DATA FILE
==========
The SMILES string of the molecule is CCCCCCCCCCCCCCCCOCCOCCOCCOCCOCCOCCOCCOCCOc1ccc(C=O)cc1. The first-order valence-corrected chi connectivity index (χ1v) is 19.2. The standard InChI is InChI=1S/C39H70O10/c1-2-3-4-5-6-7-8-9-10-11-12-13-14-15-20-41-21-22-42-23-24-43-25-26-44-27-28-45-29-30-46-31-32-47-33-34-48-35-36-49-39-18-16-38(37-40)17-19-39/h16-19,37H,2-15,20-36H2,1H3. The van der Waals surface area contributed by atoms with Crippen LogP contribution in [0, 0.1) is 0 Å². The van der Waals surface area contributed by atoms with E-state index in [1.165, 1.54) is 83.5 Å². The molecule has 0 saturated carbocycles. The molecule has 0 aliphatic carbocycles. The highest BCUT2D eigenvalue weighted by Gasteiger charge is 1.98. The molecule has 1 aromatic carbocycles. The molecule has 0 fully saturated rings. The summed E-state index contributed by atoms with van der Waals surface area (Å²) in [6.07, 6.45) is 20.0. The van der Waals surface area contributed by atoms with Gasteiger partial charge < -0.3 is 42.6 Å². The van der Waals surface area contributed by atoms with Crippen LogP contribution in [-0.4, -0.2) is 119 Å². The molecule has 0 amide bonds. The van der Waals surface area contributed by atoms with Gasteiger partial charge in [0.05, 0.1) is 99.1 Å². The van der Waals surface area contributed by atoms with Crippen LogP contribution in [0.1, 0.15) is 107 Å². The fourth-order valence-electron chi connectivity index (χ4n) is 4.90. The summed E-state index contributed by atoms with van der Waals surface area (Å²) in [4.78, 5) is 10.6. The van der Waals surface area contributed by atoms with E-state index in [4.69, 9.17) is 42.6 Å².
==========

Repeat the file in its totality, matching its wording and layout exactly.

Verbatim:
The SMILES string of the molecule is CCCCCCCCCCCCCCCCOCCOCCOCCOCCOCCOCCOCCOCCOc1ccc(C=O)cc1. The first-order valence-corrected chi connectivity index (χ1v) is 19.2. The standard InChI is InChI=1S/C39H70O10/c1-2-3-4-5-6-7-8-9-10-11-12-13-14-15-20-41-21-22-42-23-24-43-25-26-44-27-28-45-29-30-46-31-32-47-33-34-48-35-36-49-39-18-16-38(37-40)17-19-39/h16-19,37H,2-15,20-36H2,1H3. The van der Waals surface area contributed by atoms with Crippen LogP contribution in [0, 0.1) is 0 Å². The van der Waals surface area contributed by atoms with E-state index in [1.165, 1.54) is 83.5 Å². The molecule has 0 saturated carbocycles. The molecule has 0 aliphatic carbocycles. The highest BCUT2D eigenvalue weighted by Gasteiger charge is 1.98. The molecule has 1 aromatic carbocycles. The molecule has 0 fully saturated rings. The summed E-state index contributed by atoms with van der Waals surface area (Å²) in [6.07, 6.45) is 20.0. The van der Waals surface area contributed by atoms with Gasteiger partial charge < -0.3 is 42.6 Å². The van der Waals surface area contributed by atoms with Crippen LogP contribution in [-0.4, -0.2) is 119 Å². The molecule has 0 amide bonds. The van der Waals surface area contributed by atoms with Gasteiger partial charge in [0.05, 0.1) is 99.1 Å². The van der Waals surface area contributed by atoms with Crippen LogP contribution in [0.1, 0.15) is 107 Å². The fourth-order valence-electron chi connectivity index (χ4n) is 4.90. The summed E-state index contributed by atoms with van der Waals surface area (Å²) in [4.78, 5) is 10.6. The van der Waals surface area contributed by atoms with E-state index in [4.69, 9.17) is 42.6 Å².